Guy Cohen is a 25 year old photography student from Jerusalem, Israel. He continues to impress us through his incredible surrealistic yet gloomy monochromes, he strongly understands what he wants the viewer to feel through his photographs, and clearly converts his vision into photographs.
In this Interview, Guy explains us, how photography is serving him as an art let out, relationship with his camera, the most memorable achievement and a lot more.
Can you please introduce yourself?
My name is Guy Cohen and I’m 25 years old photography student from Jerusalem, Israel. I photograph for almost nine years, since I was 16. My passion in photography is to show the people a magical world, things we always see but we don’t really notice. I want the viewer to feel something special when he watch a picture of mine, to make him wonder about it.
I can’t do anything without my camera – I can’t see without it. The camera comes with me to everywhere I go. I have Nikon D7000, Sigma 10-20 mm f/4.5-5.6 Nikon 50 mm f/1.8, Nikon 70-300 mm f/4.5-5.6.
What made you fall in love with photography?
Since I was a young I kept things that will remind me the past – I’m a nostalgic guy. Taking pictures was a part of capturing a memory, something you see that can bring you back in time to some people in your life, to things you felt and to places you have been. And has I said, I photograph for almost nine years and around that time I felt that it is a way to express an artist that hides inside me.
There is this peculiar mood and a gloomy silence to your pictures. Few words on it?
This is part of this experience I want my viewers to feel. I want to show them something different from the everyday life each one of us have. This is the reason for my big up-side down shadows project – the people in this project looks flat, without any parts you can recognize in the face, clothes and body – they are all black. I flipped them and convert the picture to B&W case I wanted to blur the boundaries between the real world of life and the world on the ground, the world of shadows. I gave my shadows a living soul.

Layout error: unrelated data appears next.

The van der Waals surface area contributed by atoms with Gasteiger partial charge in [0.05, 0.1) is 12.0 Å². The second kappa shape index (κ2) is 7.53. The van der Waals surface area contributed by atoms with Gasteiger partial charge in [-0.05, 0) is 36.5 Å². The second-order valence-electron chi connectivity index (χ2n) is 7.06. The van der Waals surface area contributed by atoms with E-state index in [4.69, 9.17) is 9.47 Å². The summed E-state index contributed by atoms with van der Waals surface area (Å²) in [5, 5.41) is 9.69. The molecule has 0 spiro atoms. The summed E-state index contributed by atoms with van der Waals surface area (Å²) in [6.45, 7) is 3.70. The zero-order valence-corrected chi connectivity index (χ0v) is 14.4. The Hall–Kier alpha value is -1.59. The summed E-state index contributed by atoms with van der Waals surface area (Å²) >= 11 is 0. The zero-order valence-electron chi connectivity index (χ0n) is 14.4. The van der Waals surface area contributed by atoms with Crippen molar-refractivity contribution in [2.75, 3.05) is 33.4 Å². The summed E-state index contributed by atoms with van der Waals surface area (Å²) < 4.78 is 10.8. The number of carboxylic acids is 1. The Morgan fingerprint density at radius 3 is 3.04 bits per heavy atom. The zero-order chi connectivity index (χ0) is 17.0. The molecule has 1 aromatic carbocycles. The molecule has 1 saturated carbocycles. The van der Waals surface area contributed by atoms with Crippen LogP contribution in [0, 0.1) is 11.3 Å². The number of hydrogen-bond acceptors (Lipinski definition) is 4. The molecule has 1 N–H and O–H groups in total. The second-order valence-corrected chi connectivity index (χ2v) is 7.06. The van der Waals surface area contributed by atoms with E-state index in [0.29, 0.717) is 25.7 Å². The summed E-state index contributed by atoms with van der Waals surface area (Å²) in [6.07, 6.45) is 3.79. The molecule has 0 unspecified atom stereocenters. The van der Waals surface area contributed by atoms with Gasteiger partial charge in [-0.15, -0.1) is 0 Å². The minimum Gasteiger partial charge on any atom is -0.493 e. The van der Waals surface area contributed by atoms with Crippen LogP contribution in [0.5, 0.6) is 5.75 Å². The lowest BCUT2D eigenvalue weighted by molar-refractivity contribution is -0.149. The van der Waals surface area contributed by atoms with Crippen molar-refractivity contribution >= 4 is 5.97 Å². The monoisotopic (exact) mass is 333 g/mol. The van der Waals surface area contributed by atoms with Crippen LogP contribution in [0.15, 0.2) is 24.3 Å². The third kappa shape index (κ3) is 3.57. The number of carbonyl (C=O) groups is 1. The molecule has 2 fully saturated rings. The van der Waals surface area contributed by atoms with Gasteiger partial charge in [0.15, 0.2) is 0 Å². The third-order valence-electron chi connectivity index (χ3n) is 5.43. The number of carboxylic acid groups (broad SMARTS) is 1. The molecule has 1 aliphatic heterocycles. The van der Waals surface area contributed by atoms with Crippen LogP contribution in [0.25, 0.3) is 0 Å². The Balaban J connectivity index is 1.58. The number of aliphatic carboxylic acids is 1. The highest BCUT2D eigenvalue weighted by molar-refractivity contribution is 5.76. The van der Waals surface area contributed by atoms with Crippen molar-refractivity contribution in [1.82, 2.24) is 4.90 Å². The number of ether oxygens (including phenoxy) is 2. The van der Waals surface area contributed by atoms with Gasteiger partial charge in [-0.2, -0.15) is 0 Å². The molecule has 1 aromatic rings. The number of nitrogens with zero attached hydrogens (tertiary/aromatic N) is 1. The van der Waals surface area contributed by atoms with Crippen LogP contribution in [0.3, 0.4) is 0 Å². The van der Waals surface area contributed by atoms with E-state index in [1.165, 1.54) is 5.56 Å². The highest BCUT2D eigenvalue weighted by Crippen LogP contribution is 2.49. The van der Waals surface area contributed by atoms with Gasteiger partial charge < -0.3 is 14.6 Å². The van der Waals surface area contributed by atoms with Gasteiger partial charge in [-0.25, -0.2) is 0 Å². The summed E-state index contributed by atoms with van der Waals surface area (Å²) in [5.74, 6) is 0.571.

What makes monochrome so special for you to tell the story?
There is something magical in B&W about the light – in colors, most of the time you miss it, to colors take most of the attention from the light. When you convert it to B&W, suddenly you see it. Moreover, The B&W helps me take my viewer into the right mode I want him to be in, to the feelings I want him to feel.
Actually most of my inspiration comes from music. Bands like Coldplay, Zero7, Air and Moby. I love to listen to them while I’m outside shooting – they bring me into the right mode. But I also have some photographers that inspires me like Alex Webb and Steve McCurry.
Your favorite photography quote?
“Alex Webb: “A street photographer walk and watch and wait and talk, and then watch and wait some more, trying to remain confident that the unexpected, the unknown, or the secret heart of the known awaits just around the corner”.
Your gear and post processing techniques if you wish to share with our readers?
First of all I think that one of the most important thing in photography is to think about all the things at the same time – the shooting, the edit you will do, if you want to convert it to B&W or not ,if you want to flip it or not – all when you press the shooting button! It will bring your frames to a higher level. I will tell you about the B&W edit I do – I make different B&W layers and contrast levels – each one for a different part in the frame – sometimes something around 8-10 different layers. Each part of the shoot acts differently with the filters you do and you got to change the settings every time. And the most important thing – you have to think about the light, to keep it seen, alive.
Best compliment you received so far?
People always give me compliment about my works and the fact that people love my frames and inspired by them – it’s the best satisfaction I can have. But a few days ago I received for the eleventh time an Editor’s Choice in 500px which is very exiting too!
Any words of advice for young aspirants?
First of all I want to thank all the people how support me on my Facebook page and by emails. Without you it’s really nothing. Do with the camera things that makes you feel good, open your mind, think out of the box, take risks with the things you photography and try new things. And as I said – think about all the complex when you press the shooting button.
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All the pictures in this post are copyrighted Guy Cohen. Their reproduction, even in part, is forbidden without the explicit approval of the rightful owners.